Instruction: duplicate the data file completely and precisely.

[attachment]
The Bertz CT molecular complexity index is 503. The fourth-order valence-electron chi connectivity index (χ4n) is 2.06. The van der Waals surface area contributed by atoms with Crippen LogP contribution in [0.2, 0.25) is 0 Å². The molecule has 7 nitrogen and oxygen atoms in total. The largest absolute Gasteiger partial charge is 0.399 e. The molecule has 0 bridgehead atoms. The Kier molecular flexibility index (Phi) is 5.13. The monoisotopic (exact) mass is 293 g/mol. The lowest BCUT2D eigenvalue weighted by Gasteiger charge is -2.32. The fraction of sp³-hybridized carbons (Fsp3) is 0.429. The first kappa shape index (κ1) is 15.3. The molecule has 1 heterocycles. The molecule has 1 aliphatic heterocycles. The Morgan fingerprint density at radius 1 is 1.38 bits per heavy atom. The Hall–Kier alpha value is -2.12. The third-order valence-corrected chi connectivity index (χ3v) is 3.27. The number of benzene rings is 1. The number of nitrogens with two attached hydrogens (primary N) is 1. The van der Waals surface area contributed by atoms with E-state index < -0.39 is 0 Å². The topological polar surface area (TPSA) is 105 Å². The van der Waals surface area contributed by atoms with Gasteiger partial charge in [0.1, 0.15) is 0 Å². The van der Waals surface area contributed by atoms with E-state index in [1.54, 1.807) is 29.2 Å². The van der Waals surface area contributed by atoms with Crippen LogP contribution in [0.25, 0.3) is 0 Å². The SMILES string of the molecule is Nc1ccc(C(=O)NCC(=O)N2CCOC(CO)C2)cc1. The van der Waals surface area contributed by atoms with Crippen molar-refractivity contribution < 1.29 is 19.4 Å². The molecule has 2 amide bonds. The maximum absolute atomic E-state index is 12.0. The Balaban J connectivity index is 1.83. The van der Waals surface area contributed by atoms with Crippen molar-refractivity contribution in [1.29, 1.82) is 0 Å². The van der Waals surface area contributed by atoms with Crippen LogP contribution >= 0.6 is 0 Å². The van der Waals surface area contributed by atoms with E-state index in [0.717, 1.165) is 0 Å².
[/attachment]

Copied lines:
The Bertz CT molecular complexity index is 503. The fourth-order valence-electron chi connectivity index (χ4n) is 2.06. The van der Waals surface area contributed by atoms with Crippen LogP contribution in [0.2, 0.25) is 0 Å². The molecule has 7 nitrogen and oxygen atoms in total. The largest absolute Gasteiger partial charge is 0.399 e. The molecule has 0 bridgehead atoms. The Kier molecular flexibility index (Phi) is 5.13. The monoisotopic (exact) mass is 293 g/mol. The lowest BCUT2D eigenvalue weighted by Gasteiger charge is -2.32. The fraction of sp³-hybridized carbons (Fsp3) is 0.429. The first kappa shape index (κ1) is 15.3. The molecule has 1 heterocycles. The molecule has 1 aliphatic heterocycles. The Morgan fingerprint density at radius 1 is 1.38 bits per heavy atom. The Hall–Kier alpha value is -2.12. The third-order valence-corrected chi connectivity index (χ3v) is 3.27. The number of benzene rings is 1. The number of nitrogens with two attached hydrogens (primary N) is 1. The van der Waals surface area contributed by atoms with E-state index < -0.39 is 0 Å². The topological polar surface area (TPSA) is 105 Å². The van der Waals surface area contributed by atoms with Gasteiger partial charge in [0.1, 0.15) is 0 Å². The van der Waals surface area contributed by atoms with E-state index in [1.54, 1.807) is 29.2 Å². The van der Waals surface area contributed by atoms with Crippen LogP contribution in [0.25, 0.3) is 0 Å². The SMILES string of the molecule is Nc1ccc(C(=O)NCC(=O)N2CCOC(CO)C2)cc1. The van der Waals surface area contributed by atoms with Crippen molar-refractivity contribution < 1.29 is 19.4 Å². The molecule has 2 amide bonds. The maximum absolute atomic E-state index is 12.0. The Balaban J connectivity index is 1.83. The van der Waals surface area contributed by atoms with Crippen molar-refractivity contribution in [1.29, 1.82) is 0 Å². The van der Waals surface area contributed by atoms with Crippen LogP contribution >= 0.6 is 0 Å². The van der Waals surface area contributed by atoms with E-state index in [0.717, 1.165) is 0 Å².